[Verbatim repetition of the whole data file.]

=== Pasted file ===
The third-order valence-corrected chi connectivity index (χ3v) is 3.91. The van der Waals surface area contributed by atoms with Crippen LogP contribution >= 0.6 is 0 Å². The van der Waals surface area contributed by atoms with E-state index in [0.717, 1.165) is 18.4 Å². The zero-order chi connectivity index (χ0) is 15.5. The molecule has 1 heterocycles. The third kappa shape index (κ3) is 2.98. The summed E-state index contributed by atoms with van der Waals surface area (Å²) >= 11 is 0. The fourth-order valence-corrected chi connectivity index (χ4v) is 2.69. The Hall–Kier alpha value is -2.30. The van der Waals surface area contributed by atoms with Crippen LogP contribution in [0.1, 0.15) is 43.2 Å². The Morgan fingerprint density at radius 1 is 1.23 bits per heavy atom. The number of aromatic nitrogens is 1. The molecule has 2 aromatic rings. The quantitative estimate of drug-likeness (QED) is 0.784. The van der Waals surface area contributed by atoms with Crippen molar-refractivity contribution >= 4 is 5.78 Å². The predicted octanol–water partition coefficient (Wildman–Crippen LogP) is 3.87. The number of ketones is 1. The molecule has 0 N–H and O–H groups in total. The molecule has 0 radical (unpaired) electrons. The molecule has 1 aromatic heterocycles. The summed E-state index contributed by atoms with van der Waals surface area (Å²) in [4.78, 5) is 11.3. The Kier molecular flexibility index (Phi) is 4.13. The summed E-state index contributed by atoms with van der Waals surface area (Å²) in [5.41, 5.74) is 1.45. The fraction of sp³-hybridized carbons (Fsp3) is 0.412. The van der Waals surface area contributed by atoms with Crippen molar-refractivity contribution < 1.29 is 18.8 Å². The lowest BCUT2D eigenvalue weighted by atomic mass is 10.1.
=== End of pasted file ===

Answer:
The third-order valence-corrected chi connectivity index (χ3v) is 3.91. The van der Waals surface area contributed by atoms with Crippen LogP contribution >= 0.6 is 0 Å². The van der Waals surface area contributed by atoms with E-state index in [0.717, 1.165) is 18.4 Å². The zero-order chi connectivity index (χ0) is 15.5. The molecule has 1 heterocycles. The third kappa shape index (κ3) is 2.98. The summed E-state index contributed by atoms with van der Waals surface area (Å²) >= 11 is 0. The fourth-order valence-corrected chi connectivity index (χ4v) is 2.69. The Hall–Kier alpha value is -2.30. The van der Waals surface area contributed by atoms with Crippen LogP contribution in [0.1, 0.15) is 43.2 Å². The Morgan fingerprint density at radius 1 is 1.23 bits per heavy atom. The number of aromatic nitrogens is 1. The molecule has 2 aromatic rings. The quantitative estimate of drug-likeness (QED) is 0.784. The van der Waals surface area contributed by atoms with Crippen molar-refractivity contribution >= 4 is 5.78 Å². The predicted octanol–water partition coefficient (Wildman–Crippen LogP) is 3.87. The number of ketones is 1. The molecule has 0 N–H and O–H groups in total. The molecule has 0 radical (unpaired) electrons. The molecule has 1 aromatic heterocycles. The summed E-state index contributed by atoms with van der Waals surface area (Å²) in [4.78, 5) is 11.3. The Kier molecular flexibility index (Phi) is 4.13. The summed E-state index contributed by atoms with van der Waals surface area (Å²) in [5.41, 5.74) is 1.45. The fraction of sp³-hybridized carbons (Fsp3) is 0.412. The van der Waals surface area contributed by atoms with Crippen molar-refractivity contribution < 1.29 is 18.8 Å². The lowest BCUT2D eigenvalue weighted by atomic mass is 10.1.